Persistent poverty contributes to the crimes that land so many Americans, especially young black men, in prison. But prison, in turn, sets a long-term "poverty trap" for inmates and their families, as SSN scholars Pettit, Western, and Christopher Wildeman of Yale all show in research recently discussed at length in the New York Times. Instability and ill health plague the imprisoned and their relatives, and former prisoners have trouble finding stable jobs with good wages and prospects.


The sad consequences of incarceration are visited not only on those convicted of crimes and sent away, but also on the partners, children, and communities they leave behind. The children of imprisoned parents are the "unintended casualties of the prison boom," as Wildeman shows in detailed research. Black children very frequently have a father in prison, and children of imprisoned parents are disproportionately likely to be convicted of crimes in the future, perpetuating the sad cycle through generations. Working with research colleagues, Raymond Swisher of Bowling Green State University has tracked over time the many kinds of family disruptions and poor outcomes for children and youth that occur when so many fathers go to prison.

Indeed, Americans may not even fully see the social harms spurred by mass imprisonment, because official statistics often make imprisoned men "invisible." Social progress for African Americans looks better than it really is, explains Becky Pettit, because U.S. social indicators are skewed by the failure to count prisoners.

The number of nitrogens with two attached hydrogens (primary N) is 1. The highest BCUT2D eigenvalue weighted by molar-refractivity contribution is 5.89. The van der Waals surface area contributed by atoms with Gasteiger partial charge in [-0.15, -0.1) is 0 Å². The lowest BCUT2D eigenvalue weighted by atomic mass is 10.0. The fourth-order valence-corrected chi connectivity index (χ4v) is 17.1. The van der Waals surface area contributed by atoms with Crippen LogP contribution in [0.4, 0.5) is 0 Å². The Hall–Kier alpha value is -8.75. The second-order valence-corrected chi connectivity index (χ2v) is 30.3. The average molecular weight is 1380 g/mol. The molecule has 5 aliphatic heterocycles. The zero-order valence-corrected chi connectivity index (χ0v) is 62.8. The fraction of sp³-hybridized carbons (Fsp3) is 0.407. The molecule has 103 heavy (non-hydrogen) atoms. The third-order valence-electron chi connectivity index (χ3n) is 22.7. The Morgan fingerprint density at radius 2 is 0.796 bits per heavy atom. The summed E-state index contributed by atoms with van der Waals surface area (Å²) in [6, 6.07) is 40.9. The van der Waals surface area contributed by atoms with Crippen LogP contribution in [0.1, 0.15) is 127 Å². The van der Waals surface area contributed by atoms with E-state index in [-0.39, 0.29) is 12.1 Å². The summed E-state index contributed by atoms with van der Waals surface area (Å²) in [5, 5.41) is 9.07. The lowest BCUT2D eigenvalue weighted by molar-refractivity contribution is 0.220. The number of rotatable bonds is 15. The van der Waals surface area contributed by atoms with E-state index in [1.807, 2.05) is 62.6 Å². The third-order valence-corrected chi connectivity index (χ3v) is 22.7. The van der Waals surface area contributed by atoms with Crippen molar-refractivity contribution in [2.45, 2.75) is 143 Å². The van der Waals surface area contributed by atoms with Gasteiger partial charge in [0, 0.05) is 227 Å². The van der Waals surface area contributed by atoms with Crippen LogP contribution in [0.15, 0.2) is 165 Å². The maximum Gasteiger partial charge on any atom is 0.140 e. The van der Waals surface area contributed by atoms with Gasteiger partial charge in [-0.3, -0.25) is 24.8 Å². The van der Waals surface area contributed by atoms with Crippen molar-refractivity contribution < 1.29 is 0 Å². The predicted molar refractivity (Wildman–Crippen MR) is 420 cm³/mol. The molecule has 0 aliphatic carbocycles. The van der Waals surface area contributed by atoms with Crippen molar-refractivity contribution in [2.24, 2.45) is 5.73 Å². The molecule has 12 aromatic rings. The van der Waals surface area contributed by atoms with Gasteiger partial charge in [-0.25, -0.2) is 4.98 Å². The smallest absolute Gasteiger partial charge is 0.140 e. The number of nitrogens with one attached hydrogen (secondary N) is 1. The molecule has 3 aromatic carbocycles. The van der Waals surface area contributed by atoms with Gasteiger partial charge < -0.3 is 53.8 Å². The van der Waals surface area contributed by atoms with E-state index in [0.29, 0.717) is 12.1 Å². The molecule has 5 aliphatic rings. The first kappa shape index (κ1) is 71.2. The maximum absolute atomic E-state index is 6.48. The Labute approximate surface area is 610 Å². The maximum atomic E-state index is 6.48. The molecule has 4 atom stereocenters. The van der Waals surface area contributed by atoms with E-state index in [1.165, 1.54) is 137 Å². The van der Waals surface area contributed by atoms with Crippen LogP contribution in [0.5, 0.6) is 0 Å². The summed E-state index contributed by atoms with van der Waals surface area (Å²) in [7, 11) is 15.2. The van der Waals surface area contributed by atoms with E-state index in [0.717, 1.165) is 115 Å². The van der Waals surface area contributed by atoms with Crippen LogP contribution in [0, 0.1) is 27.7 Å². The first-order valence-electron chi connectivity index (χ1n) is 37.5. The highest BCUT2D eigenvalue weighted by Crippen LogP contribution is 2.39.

Breakthrough scholarship has recently pushed exploration of the consequences of mass incarceration beyond social effects to the study of implications for democratic citizenship and American politics.

Virtually all U.S. states currently deny voting rights to prisoners, which means that African American electoral clout is reduced as large numbers of black men disappear from the electorate. But "felon disenfranchisement" goes much further than that, as Bruce Western's book Punishment and Inequality in America documents, because in recent times the states have also competed to deny voting rights to all or many ex-prisoners, even those who have completed sentences and parole terms. This further reduces the ranks of low-income and minority voters, enough to swing the results of many elections from one party to another, as shown by careful calculations in Locked Out: Felon Disenfranchisement and American Democracy by Christopher Uggen, Jeff Manza, and Melissa Thompson. SSN member Christopher Uggen of the University of Minnesota further shows that the denial of voting rights goes well beyond what most Americans want. A majority would like to see full voting rights restored to former felons who have completed their sentences; and adjusting U.S. laws accordingly would restore voting rights to four million out of the 5.6 million currently disenfranchised.